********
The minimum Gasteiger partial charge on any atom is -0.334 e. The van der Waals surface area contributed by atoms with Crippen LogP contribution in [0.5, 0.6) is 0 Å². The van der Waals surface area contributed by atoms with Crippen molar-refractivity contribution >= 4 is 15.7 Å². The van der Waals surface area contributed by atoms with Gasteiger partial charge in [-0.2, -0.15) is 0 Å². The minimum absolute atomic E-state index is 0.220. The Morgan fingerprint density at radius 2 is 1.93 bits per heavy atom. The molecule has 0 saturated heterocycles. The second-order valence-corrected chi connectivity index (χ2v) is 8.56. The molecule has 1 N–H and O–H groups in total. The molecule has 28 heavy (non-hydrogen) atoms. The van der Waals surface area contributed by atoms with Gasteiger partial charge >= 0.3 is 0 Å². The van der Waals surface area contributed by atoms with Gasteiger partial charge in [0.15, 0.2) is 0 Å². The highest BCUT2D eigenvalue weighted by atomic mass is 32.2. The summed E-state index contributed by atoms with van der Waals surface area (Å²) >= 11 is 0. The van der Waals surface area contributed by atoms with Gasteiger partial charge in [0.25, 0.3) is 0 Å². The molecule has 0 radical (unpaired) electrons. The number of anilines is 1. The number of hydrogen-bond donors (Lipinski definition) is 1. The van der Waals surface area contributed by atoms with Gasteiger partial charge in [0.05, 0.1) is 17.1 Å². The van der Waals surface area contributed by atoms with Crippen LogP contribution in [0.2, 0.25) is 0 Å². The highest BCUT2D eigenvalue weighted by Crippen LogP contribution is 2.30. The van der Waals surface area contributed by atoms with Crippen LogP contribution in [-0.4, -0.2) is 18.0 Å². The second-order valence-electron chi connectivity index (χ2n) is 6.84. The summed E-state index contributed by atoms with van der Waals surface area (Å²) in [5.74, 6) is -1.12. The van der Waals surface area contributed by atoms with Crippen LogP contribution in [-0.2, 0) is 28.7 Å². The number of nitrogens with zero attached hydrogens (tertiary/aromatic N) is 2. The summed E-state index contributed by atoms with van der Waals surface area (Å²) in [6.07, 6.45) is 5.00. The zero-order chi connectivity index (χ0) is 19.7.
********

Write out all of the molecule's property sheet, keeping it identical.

The minimum Gasteiger partial charge on any atom is -0.334 e. The van der Waals surface area contributed by atoms with Crippen LogP contribution in [0.5, 0.6) is 0 Å². The van der Waals surface area contributed by atoms with Crippen molar-refractivity contribution >= 4 is 15.7 Å². The van der Waals surface area contributed by atoms with Gasteiger partial charge in [-0.2, -0.15) is 0 Å². The minimum absolute atomic E-state index is 0.220. The Morgan fingerprint density at radius 2 is 1.93 bits per heavy atom. The molecule has 0 saturated heterocycles. The second-order valence-corrected chi connectivity index (χ2v) is 8.56. The molecule has 1 N–H and O–H groups in total. The molecule has 28 heavy (non-hydrogen) atoms. The van der Waals surface area contributed by atoms with Gasteiger partial charge >= 0.3 is 0 Å². The van der Waals surface area contributed by atoms with Gasteiger partial charge in [0.15, 0.2) is 0 Å². The highest BCUT2D eigenvalue weighted by atomic mass is 32.2. The summed E-state index contributed by atoms with van der Waals surface area (Å²) >= 11 is 0. The van der Waals surface area contributed by atoms with Gasteiger partial charge in [0.25, 0.3) is 0 Å². The molecule has 0 radical (unpaired) electrons. The number of anilines is 1. The number of hydrogen-bond donors (Lipinski definition) is 1. The van der Waals surface area contributed by atoms with Gasteiger partial charge in [0.05, 0.1) is 17.1 Å². The van der Waals surface area contributed by atoms with Crippen LogP contribution in [0.2, 0.25) is 0 Å². The highest BCUT2D eigenvalue weighted by Crippen LogP contribution is 2.30. The van der Waals surface area contributed by atoms with Crippen LogP contribution in [-0.4, -0.2) is 18.0 Å². The second-order valence-electron chi connectivity index (χ2n) is 6.84. The summed E-state index contributed by atoms with van der Waals surface area (Å²) in [5.74, 6) is -1.12. The van der Waals surface area contributed by atoms with Crippen LogP contribution in [-0.2, 0) is 28.7 Å². The number of nitrogens with zero attached hydrogens (tertiary/aromatic N) is 2. The summed E-state index contributed by atoms with van der Waals surface area (Å²) in [6.07, 6.45) is 5.00. The zero-order chi connectivity index (χ0) is 19.7.